Search Results

You are looking at 1 - 10 of 398 items for :

  • "surgical approach" x
  • Refine by Access: All Content x
Clear All

necessary to make a surgical approach via the coelomic cavity. In the limited available literature 2,5,6 regarding intestinal surgery in sea turtles, it is suggested that the surgical approach to the stomach and duodenum requires plastron osteotomy

Full access
in Journal of the American Veterinary Medical Association

, Anderson AA . Defining a safe corridor for transcondylar screw insertion across the canine humeral condyle: a comparison of medial and lateral surgical approaches . Vet Surg . 2014 ; 43 ( 8 ): 1020 – 1031 . doi: 10.1111/j.1532-950X.2014.12133.x 24

Open access
in American Journal of Veterinary Research

Objective

To describe 3 laparoscopic approaches for, and the normal laparoscopic anatomy of, the abdomen in adult llamas and to evaluate the effects of laparoscopy in those llamas.

Design

Prospective clinical trial.

Animals

Six adult castrated male llamas.

Procedure

After induction of general anesthesia, 3 surgical approaches to the abdomen were performed: left paralumbar, ventral midline, and right paralumbar. The abdomen was systematically examined, and anatomic features described. After recovery from anesthesia, all llamas were examined daily for 10 days and CBC was repeated 24, 72, and 120 hours after laparoscopy.

Results

Laparoscopy was successfully performed in all llamas by use of the ventral midline and right paralumbar approaches. The laparoscope was inadvertently placed into the left retroperitoneal space in 1 of the 6 llamas when the left paralumbar approach was used. Also, hemorrhage into the abdomen limited the view from the left side in another llama. Various approaches allowed viewing of the first and third forestomach compartments, liver, spleen, kidneys, small intestine, ileum, proximal loop of the ascending colon, spiral colon, and urinary bladder. Postoperative findings included subcutaneous emphysema and edema. Mean WBC count peaked 24 hours after surgery (mean, 23,500 cells/μl). Generally, neutrophil count increased and lymphocyte count decreased during the 120 hours after surgery.

Clinical Implications

Laparoscopy may be used for differentiation of medical and surgical lesions in the abdomen of llamas. The site for laparoscopy should be chosen on the basis of the most likely site of the suspected lesion.

Free access
in Journal of the American Veterinary Medical Association
in Journal of the American Veterinary Medical Association

Abstract

Objective

To describe an anatomic and surgical approach to the efferent parasympathetic branches of the pterygopalatine ganglia in sheep, with particular reference to the ethmoidal nerve and innervation of nasal and cerebral blood vessels.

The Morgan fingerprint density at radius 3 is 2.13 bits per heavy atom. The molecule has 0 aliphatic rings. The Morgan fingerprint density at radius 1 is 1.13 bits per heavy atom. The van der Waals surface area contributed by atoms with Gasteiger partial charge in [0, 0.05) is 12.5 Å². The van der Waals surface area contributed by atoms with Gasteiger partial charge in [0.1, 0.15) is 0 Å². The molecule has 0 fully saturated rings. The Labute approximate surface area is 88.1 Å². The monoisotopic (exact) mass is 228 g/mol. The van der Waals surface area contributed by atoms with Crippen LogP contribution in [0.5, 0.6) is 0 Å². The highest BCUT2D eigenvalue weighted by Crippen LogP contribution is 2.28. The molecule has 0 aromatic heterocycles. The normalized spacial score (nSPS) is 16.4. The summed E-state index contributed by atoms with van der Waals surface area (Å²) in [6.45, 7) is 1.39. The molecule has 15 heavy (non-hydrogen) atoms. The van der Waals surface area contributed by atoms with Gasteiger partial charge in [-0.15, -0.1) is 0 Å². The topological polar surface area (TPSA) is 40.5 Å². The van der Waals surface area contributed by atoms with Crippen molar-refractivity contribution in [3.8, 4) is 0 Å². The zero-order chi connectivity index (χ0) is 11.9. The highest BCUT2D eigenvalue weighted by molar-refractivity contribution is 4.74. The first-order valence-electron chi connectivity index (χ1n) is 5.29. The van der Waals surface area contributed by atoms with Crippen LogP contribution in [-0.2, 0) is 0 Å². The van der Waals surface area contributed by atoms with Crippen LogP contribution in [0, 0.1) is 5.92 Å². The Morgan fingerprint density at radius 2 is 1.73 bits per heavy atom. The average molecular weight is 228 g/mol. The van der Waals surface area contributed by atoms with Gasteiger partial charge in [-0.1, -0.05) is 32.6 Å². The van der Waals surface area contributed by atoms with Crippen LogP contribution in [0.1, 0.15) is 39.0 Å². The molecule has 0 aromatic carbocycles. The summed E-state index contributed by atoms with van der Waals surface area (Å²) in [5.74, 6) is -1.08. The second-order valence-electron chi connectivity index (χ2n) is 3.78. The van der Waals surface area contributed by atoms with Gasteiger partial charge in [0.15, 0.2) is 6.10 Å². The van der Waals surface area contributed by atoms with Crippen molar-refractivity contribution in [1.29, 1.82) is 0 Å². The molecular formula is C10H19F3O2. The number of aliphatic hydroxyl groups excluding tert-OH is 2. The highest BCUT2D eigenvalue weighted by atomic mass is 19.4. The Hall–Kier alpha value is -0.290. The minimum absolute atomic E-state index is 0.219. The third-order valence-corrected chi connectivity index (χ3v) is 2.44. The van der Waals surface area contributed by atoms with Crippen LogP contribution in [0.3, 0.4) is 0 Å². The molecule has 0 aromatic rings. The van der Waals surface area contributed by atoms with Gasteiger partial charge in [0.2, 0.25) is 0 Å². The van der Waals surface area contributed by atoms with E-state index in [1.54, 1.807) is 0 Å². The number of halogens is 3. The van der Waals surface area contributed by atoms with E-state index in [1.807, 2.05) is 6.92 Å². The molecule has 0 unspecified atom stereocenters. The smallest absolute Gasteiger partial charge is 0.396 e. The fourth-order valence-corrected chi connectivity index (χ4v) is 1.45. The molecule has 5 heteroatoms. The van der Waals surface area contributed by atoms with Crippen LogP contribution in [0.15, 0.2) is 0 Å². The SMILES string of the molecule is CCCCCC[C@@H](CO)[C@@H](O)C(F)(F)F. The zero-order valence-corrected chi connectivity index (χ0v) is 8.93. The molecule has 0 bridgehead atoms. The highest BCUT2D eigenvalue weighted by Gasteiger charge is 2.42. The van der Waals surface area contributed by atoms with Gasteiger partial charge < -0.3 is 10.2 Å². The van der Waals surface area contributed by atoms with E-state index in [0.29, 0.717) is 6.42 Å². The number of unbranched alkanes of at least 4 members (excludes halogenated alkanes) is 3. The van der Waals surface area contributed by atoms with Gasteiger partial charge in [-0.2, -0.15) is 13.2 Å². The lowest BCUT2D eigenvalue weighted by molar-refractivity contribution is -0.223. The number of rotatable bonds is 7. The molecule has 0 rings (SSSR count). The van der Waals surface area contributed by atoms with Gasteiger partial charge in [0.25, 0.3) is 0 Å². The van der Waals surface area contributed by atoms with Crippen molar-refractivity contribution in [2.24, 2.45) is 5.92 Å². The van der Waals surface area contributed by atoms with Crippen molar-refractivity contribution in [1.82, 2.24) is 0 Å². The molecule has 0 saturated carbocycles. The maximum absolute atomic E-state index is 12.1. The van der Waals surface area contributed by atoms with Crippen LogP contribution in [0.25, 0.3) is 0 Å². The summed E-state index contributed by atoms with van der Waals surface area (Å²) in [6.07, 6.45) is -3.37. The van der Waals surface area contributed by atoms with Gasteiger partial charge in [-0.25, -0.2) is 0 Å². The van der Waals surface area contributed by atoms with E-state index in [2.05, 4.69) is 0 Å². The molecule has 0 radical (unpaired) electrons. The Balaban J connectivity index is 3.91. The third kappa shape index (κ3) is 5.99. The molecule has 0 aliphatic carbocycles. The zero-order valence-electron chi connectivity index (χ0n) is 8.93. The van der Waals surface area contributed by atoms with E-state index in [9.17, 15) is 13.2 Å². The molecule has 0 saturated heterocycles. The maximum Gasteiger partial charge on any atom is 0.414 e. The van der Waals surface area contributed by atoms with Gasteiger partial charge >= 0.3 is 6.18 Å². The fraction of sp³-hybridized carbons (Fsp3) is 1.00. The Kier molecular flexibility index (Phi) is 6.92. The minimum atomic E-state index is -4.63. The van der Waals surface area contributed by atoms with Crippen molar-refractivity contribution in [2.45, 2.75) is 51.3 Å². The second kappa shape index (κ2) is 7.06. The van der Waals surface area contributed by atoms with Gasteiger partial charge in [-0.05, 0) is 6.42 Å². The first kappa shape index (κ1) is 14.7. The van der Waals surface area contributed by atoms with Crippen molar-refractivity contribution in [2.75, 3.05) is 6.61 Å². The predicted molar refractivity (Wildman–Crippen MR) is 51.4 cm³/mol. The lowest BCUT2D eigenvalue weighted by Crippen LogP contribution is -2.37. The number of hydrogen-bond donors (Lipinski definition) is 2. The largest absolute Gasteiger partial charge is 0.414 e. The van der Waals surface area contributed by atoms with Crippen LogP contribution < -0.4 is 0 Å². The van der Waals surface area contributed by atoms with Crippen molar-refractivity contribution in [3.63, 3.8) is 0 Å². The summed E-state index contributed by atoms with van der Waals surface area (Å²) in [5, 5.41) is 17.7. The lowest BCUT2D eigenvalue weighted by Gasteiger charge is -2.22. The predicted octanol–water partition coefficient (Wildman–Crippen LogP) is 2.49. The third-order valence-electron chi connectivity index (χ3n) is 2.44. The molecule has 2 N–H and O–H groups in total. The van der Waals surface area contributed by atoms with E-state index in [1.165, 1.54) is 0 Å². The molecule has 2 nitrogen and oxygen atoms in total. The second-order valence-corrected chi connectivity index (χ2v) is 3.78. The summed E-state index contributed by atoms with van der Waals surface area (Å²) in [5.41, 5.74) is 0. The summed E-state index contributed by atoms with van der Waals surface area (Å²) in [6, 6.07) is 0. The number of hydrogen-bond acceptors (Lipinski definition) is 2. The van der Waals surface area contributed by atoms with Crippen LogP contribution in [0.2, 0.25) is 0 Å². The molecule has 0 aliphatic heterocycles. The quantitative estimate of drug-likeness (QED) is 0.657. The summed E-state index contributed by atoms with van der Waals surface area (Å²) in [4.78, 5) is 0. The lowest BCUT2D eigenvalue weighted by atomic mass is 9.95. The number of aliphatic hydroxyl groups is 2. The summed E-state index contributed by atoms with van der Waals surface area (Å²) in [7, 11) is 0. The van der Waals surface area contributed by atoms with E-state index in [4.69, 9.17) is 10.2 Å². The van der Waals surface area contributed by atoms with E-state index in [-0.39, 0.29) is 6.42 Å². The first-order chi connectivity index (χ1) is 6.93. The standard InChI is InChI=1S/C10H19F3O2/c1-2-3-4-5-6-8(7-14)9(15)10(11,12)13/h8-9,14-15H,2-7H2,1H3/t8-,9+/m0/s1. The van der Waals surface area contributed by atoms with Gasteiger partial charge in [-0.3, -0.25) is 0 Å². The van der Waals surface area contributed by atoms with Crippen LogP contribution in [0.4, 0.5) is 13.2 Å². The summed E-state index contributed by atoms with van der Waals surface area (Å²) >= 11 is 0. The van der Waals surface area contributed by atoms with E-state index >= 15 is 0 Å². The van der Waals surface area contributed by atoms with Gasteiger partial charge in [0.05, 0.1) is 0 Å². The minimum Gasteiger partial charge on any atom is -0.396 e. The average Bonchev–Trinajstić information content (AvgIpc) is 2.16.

Animals

12 adult sheep used for monolateral (n = 7) or bilateral (n = 5) ethmoidal neurectomy; 2 sheep used for angiography (1 live sheep for digital subtraction angiography, 1 embalmed cadaver for injection studies); and 5 embalmed cadavers, 4 frozen specimens, and 2 dry skulls used for dissection, x-rays, and computed tomographic (CT) or magnetic resonance (MR) scans.

Procedure

Transverse (coronal) MR scans, transverse, sagittal, and dorsal CT scans, radiography, angiography, photographic images, and dissections of embalmed material were used to study the topographic anatomy of the temporal and pterygopalatine fossae of the head.

Results

Images were stored, then compared with photographs of frozen sections from the same or a similar specimen to plan a surgical approach to the ethmoidal nerve. Mono- and bilateral experimental ethmoidal neurectomies were performed, allowing characterization of a safe and reliable method. The series of pterygopalatine ganglia typical of this species was localized, dissected, and analyzed for topographic relations.

Conclusions

From the results, a new approach to the efferent branches of the pterygopalatine ganglia (ethmoidal nerve) for experimental parasympathectomy of the cerebral and nasal circle is proposed. This experimental approach could be used for studies involving thermoregulation of the face, and in experimental control of blood flow in the nasal cavity and rostral part of the brain. (Am J Vet Res 1999;60:105–108)

Free access
in American Journal of Veterinary Research

the largest contributor to the development of potentially fatal aspiration pneumonia after undergoing a tie-back procedure, surgical access to the larynx may contribute to this complication. The standard surgical approach involves transecting muscles

Open access
in American Journal of Veterinary Research

In the report “Association of surgical approach with complication rate, progression-free survival time, and disease-specific survival time in cats with mammary adenocarcinoma: 107 cases (1991–2014)” ( J Am Vet Med Assoc 2018;252:1393–1402), the

Full access
in Journal of the American Veterinary Medical Association

. Schwartz ML , Savetsky L. Choanal atresia: clinical features, surgical approach, and long-term follow-up . Laryngoscope 1986 ; 96 : 1335 – 1339 . 23. Bedwell J , Shah RK , Bauman N , et al. Balloon dilation for management of choanal

Full access
in Journal of the American Veterinary Medical Association

by the clinician on the case. With the accuracy of abdominal CT shown in this article for surgical disease in dogs, foregoing a concurrent full abdominal exploration at the time of surgical intervention in favor of a smaller surgical approach is

Free access
in Journal of the American Veterinary Medical Association

lesions, especially if a celiotomy is being performed for concurrent abdominal pathology. 1 , 4 If a neoplasm affects the thoracic wall, a rib resection can be performed to excise the mass. 5 , 6 Regardless of surgical approach, thoracostomy tubes are

Free access
in Journal of the American Veterinary Medical Association